Jul 18, 2018 3 min read

Why smart policy wordings need to be handled with care

The end of the off-the-shelf insurance policy is said to be nigh. Everyone will of course throw up their hands with joy at the thought of overblown wordings with strings of sometimes relevant endorsements being no more. Yet be careful what you wish for. The new smart policy wordings could present some uncomfortable surprises.

A well know insurtech firm called Trov recently announced the reinvention of the insurance policy. And in a LinkedIn article, their CEO highlighted the ease with which items could be added: at any time, in any place, with just a swipe on your phone.

And this type of smart policy then facilitates the automation of claims, with a swipe to report and a chat bot for the details.  It even allows your sums insured to automatically adjust to changes in value.

Smart Insurance has a lot going for it

The notion of smart insurance has a lot going for it. However, what emerges from this sort of innovation will be hugely influenced by how insurers decide to deploy it. And those decisions will undoubtedly have an ethical dimension.

Trov do a good job of presenting the benefits of their smart policy wording. Yet in doing so, they also expose a darker underside. By emphasising the speed and ease with which items can be added to cover, they also remind us of the speed and ease with which items could be removed from cover. And not just that: the cover itself could be removed as well.

As with many technologies, it’s just as easy for a smart policy to be used in the interests of the insurer, as it is for it to be used in the interests of the policyholder. Which of those two options gains most traction is the output of a largely ethical decision process.

Clever Language

Trov uses some clever language to make its case. It talks of their smart policy wording being delivered through “complex data and tech-pipes”. That reference to tech-pipes makes us think of a mechanical process engineered in a traditional way. Yet it also acts to mask the still very ethical decisions that their systems will be handling. This is not plumbing we’re dealing with here.

Smart policy wordings do of course cast Trov in a bright, innovative light. And why not, you might ask: it’s undoubtedly a clever piece of work. Yet commanding the narrative in this way is important to start-up firms for more strategic reasons. They need to maintain an image amongst customers of being innovative, convenient and clever, while at the same time securing a reputation amongst investors of delivering those much needed financial returns.

Smart policy wordings help with this considerably. They introduce a flexibility to cover that can underpin a manageable combined operating ratio. If losses go up, they introduce the option of reducing cover, so avoiding the reputationally less palatable option of increasing premiums. They can do this because movements in cover are less transparent, less headline, less immediate, than movements in premium.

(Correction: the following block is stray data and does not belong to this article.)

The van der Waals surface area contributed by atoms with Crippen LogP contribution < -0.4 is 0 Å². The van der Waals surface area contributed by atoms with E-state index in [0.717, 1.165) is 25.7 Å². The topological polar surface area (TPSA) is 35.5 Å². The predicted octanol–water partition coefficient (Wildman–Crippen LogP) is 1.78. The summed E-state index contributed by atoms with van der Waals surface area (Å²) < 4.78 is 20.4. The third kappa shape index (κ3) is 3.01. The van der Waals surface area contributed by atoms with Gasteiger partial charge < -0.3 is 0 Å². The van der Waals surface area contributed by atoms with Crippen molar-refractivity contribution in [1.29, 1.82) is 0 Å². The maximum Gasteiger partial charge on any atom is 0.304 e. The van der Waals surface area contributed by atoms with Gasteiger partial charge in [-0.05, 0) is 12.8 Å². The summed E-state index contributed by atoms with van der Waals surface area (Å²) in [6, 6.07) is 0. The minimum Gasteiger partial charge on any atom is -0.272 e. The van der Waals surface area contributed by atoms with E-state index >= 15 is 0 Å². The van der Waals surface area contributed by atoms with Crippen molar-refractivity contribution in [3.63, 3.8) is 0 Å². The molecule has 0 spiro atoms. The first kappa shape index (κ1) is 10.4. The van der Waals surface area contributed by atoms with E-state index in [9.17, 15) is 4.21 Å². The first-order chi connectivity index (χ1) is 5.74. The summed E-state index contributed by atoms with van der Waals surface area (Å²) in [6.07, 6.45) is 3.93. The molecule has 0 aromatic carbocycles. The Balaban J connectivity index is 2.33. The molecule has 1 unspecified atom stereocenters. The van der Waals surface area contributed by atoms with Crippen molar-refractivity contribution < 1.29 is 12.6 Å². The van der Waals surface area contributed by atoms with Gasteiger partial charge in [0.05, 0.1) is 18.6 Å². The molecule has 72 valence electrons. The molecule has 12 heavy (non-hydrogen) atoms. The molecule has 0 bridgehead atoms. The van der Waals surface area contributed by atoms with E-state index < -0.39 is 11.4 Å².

Make Sure They Deliver Value

So smart policy wordings help sustain that narrative of success. And they do so even when not delivering very smart cover. Trov give examples in their article of cover that very much resembles old-for-old cover, which the market has almost entirely moved away from providing.

Consumers will grow to find smart insurance solutions like this attractive, so long as they deliver value. For insurance, that value is largely realised at the point of claim. Is the cover you expected actually there? Could the claim going to be turned down in seconds? And will there be anyone to explain to me how this decision has been reached?

Smart policy wordings sit alongside personalised premiums and micro periods of cover as focal points for the individualisation of insurance. And what insurers have to remember is that such developments do not sit in isolation from the social, economic and political contexts within which the insurance sector operates. They won’t succeed just because they are ‘tech smart’. They will succeed if people gain value from their use and trust the provider.

Smart is fine, but should not be automatically associated with best, or sometimes even good. Insurance firms can at times lack a critical eye on how developments are weighed up. Insurance executives need to be ever on the watch for their insurtech projects becoming overtaken by behavioural biases like group think or ethical fading.

Duncan Minty
Duncan Minty
Duncan has been researching and writing about ethics in insurance for over 20 years. As a Chartered Insurance Practitioner, he combines market knowledge with a strong and independent radar on ethics.
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